Have you ever heard a gay person say, "Being gay is the new black"? (If not, Google it - you'll be surprised how many hits come up.) This wholesale equation is alienating and offensive to many African-Americans, as well it could legitimately be. These sorts of unnuanced assertions cause communication between minority groups to break down as one group feels that the other has no appreciation for their ongoing experience ("gay is the new black," for instance, implies incorrectly that being black no longer carries the experience of prejudice that it once did.) And those, I was suggesting, are unhelpful.

yov, I'm directing this more at you, in response to your, "It's the insistence that we shouldn't draw parallels that bothers me" - I'm hoping to explain which parallels bother me. I know that demo didn't say anything like, "Atheists are the new gays," so this isn't directly a response to your post, demo.

What I was reacting to most in your post, demo, were these lines:

Quote:
However, given that Atheism is apparently the most disliked and distrusted group in America and is demonised and caricatured in a way that makes Atheism almost the last acceptable prejudice in America (apart from gays where the battle is only half-won), I do think that characterising the struggle that Atheists face in America and the way they are beginning to respond to it, as a social justice issue.


Quote:
The unease that Atheists have felt over all of this has been crystallised and channelled in a way familiar with the stories of the other previously ostracised groups.


In these quotes, you clearly suggest that the prejudice that these other groups have experienced is in the past. "Previously ostracised"? Only anti-atheism and homophobia are "acceptable prejudices" in America? Not so at all! I'm not sure you understand just how alive and well these prejudices are. The bigots may have been forced into a closet, so they can no longer openly air their views. People don't like to think of themselves as prejudiced towards women and racial minorities (even when they are), so open hatred is frowned upon. (This is only true to a limited extent for gays - many people openly condone discrimination, whether justified on a bizarre "hate the sin, love the sinner" theory (aka, "There's nothing wrong with gay people if they act straight") or on a more open homophobia.)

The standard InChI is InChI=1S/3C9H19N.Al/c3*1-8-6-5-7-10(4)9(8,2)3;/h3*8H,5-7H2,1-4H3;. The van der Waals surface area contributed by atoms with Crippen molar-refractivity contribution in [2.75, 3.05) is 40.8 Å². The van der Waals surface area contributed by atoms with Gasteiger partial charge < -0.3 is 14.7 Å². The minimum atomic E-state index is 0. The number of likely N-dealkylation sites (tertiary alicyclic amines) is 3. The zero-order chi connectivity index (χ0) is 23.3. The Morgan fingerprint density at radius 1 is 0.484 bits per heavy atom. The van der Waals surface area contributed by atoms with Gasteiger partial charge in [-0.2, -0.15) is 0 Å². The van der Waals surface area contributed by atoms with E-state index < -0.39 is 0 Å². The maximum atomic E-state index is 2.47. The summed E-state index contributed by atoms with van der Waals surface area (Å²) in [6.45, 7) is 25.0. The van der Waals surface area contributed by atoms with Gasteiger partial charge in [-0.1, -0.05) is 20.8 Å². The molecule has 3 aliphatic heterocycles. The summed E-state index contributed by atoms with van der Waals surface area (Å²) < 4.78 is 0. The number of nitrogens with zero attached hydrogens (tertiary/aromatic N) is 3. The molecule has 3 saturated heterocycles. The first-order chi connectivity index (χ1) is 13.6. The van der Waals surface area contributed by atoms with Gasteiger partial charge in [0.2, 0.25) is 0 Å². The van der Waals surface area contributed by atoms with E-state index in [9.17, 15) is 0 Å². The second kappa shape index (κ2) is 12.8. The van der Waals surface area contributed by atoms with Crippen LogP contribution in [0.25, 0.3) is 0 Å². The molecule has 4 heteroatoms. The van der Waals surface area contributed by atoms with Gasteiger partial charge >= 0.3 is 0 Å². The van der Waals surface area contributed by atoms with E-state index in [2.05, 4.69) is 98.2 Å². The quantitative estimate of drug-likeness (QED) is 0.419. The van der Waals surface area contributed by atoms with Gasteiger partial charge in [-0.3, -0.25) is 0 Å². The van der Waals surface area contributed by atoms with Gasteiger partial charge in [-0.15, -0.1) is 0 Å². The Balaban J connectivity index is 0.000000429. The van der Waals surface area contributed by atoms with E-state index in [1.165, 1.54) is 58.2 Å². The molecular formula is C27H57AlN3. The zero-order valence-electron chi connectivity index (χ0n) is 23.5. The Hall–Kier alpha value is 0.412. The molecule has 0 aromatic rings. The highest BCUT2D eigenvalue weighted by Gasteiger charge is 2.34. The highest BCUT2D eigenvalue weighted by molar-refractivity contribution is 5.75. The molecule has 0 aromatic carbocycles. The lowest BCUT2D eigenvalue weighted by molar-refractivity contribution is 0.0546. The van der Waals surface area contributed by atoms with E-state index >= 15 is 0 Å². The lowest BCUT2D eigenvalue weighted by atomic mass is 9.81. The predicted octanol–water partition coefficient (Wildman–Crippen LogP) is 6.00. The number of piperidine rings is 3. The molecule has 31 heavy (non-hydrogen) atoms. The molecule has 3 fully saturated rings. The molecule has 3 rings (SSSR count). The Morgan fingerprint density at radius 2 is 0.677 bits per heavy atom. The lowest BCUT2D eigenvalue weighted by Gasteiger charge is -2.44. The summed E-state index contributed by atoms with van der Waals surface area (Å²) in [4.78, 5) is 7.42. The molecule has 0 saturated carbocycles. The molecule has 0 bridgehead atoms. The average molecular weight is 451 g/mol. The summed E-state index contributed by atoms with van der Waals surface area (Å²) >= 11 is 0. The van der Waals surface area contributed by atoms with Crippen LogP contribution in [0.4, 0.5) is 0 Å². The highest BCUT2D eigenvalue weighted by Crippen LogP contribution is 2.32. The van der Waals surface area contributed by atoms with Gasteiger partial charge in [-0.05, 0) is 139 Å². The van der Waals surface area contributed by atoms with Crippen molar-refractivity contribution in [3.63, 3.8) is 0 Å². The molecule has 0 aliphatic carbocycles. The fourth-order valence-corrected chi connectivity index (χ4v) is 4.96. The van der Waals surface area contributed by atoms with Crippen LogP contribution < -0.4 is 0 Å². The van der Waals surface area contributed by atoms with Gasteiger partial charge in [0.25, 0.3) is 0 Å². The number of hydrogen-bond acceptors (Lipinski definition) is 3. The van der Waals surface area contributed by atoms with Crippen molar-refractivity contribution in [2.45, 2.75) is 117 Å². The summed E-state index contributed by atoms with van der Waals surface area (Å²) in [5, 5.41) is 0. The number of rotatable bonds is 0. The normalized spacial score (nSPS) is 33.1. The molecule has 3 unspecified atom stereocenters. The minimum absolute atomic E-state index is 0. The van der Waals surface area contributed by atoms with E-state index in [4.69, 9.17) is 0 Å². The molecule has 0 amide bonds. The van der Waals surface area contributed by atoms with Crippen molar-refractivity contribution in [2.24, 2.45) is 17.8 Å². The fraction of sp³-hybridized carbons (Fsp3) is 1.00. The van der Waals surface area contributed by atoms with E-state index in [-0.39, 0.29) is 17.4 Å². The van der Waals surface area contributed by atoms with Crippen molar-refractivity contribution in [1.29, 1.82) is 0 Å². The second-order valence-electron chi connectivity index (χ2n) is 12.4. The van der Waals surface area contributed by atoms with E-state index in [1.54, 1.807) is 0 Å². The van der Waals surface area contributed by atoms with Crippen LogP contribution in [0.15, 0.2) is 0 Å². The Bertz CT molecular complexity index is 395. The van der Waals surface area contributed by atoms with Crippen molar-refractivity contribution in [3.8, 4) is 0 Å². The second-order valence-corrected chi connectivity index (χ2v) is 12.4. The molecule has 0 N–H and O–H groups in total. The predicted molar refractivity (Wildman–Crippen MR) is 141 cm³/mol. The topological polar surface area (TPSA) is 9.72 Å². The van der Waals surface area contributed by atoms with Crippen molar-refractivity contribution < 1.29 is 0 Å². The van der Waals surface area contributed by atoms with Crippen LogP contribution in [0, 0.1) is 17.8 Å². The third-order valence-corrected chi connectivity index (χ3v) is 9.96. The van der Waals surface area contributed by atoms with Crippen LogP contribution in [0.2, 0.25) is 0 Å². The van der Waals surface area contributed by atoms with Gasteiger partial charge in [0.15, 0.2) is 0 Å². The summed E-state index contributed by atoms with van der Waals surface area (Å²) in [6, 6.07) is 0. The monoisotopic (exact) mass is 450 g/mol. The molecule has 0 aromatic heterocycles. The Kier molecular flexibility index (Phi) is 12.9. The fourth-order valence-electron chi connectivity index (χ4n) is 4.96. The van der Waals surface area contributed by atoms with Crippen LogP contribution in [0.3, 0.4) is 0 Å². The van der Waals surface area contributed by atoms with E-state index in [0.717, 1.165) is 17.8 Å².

However, in each case, the bigots have erected glass ceilings, refused anti-discrimination protections (or ignored them where they exist), stigmatized, and "othered" members of each of these groups - from their corner offices in the federal and state governments, the judiciary, law firms, boardrooms, hospitals, religious institutions, and so on. Each group is subject to violence; frankly, sexual violence against women is so par for the course that it is not even considered with other hate crimes against gays and blacks, for instance. There are areas where each group is perceived not to belong - powerful women are still not allowed to advance to the fullest of their potential in all aspects of the business world, and they are not even allowed to belong as full members to all the social institutions of the rich, elite set. The NY Times had an article just yesterday about how gay couples who are openly affectionate in public spaces (as straight couples are all the time, without a moment's hestitation), reasonably fear ridicule, hostility, and violence. And we all know that there are places where African-Americans are treated as though they do not belong. An African-American driving an expensive car is pulled over because he must have stolen it. Two African-American girls leaving an expensive store at the mall - well, of course they must be shoplifting! An African-American at a high-end restaurant - must be an employee or criminal, surely not a patron! Demo, these groups are not "previously ostracised," they are currently ostracised.

What I object to is not your drawing any parallel at all, but to your speaking as though the discrimination against these earlier groups has been addressed and redressed. It has not; the process has begun, but it IS a work-in-progress. I hope that makes my objection clear. I do not disagree at all with your main point about atheists being more well-represented in the public dialogue.

(Also, I apologize for the UScentrism in this post - unfortunately, I've not yet traveled to Europe and have not recently visited Canada, so cannot speak for how things are there.)